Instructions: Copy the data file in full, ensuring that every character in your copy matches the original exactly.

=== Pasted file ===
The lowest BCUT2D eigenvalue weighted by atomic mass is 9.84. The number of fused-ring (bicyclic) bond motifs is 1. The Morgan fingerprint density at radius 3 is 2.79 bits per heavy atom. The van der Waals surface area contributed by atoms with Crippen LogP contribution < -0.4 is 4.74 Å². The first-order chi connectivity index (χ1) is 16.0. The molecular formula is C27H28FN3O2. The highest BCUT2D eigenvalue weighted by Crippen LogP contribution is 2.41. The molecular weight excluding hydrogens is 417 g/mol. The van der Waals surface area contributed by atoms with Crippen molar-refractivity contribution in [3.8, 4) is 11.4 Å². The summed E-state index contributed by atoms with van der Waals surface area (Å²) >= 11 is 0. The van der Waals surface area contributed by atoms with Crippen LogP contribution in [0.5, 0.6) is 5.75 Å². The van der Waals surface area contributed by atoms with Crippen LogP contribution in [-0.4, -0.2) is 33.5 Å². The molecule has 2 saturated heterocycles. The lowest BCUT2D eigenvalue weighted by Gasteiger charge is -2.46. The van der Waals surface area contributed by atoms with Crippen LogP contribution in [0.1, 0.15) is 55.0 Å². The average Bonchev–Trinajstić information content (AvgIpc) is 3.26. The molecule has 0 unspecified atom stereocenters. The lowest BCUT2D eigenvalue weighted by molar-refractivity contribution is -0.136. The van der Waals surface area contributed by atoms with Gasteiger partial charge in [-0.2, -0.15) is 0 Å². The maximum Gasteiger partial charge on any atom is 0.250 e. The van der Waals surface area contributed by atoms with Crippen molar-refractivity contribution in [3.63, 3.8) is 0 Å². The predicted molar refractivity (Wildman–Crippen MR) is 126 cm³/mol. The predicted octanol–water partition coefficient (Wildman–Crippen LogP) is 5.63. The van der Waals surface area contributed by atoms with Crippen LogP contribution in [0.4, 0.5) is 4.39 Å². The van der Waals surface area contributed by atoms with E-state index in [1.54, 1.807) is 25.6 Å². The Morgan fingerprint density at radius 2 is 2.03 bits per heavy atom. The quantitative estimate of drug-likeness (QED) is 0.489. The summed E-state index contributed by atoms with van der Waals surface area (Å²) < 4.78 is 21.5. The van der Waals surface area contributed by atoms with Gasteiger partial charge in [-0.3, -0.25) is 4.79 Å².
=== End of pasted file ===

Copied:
The lowest BCUT2D eigenvalue weighted by atomic mass is 9.84. The number of fused-ring (bicyclic) bond motifs is 1. The Morgan fingerprint density at radius 3 is 2.79 bits per heavy atom. The van der Waals surface area contributed by atoms with Crippen LogP contribution < -0.4 is 4.74 Å². The first-order chi connectivity index (χ1) is 16.0. The molecular formula is C27H28FN3O2. The highest BCUT2D eigenvalue weighted by Crippen LogP contribution is 2.41. The molecular weight excluding hydrogens is 417 g/mol. The van der Waals surface area contributed by atoms with Crippen molar-refractivity contribution in [3.8, 4) is 11.4 Å². The summed E-state index contributed by atoms with van der Waals surface area (Å²) >= 11 is 0. The van der Waals surface area contributed by atoms with Crippen LogP contribution in [0.5, 0.6) is 5.75 Å². The van der Waals surface area contributed by atoms with Crippen LogP contribution in [-0.4, -0.2) is 33.5 Å². The molecule has 2 saturated heterocycles. The lowest BCUT2D eigenvalue weighted by Gasteiger charge is -2.46. The van der Waals surface area contributed by atoms with Crippen LogP contribution in [0.1, 0.15) is 55.0 Å². The average Bonchev–Trinajstić information content (AvgIpc) is 3.26. The molecule has 0 unspecified atom stereocenters. The lowest BCUT2D eigenvalue weighted by molar-refractivity contribution is -0.136. The van der Waals surface area contributed by atoms with Gasteiger partial charge in [-0.2, -0.15) is 0 Å². The maximum Gasteiger partial charge on any atom is 0.250 e. The van der Waals surface area contributed by atoms with Crippen molar-refractivity contribution in [3.63, 3.8) is 0 Å². The predicted molar refractivity (Wildman–Crippen MR) is 126 cm³/mol. The predicted octanol–water partition coefficient (Wildman–Crippen LogP) is 5.63. The van der Waals surface area contributed by atoms with Crippen LogP contribution in [0.4, 0.5) is 4.39 Å². The van der Waals surface area contributed by atoms with E-state index in [1.54, 1.807) is 25.6 Å². The Morgan fingerprint density at radius 2 is 2.03 bits per heavy atom. The quantitative estimate of drug-likeness (QED) is 0.489. The summed E-state index contributed by atoms with van der Waals surface area (Å²) < 4.78 is 21.5. The van der Waals surface area contributed by atoms with Gasteiger partial charge in [-0.3, -0.25) is 4.79 Å².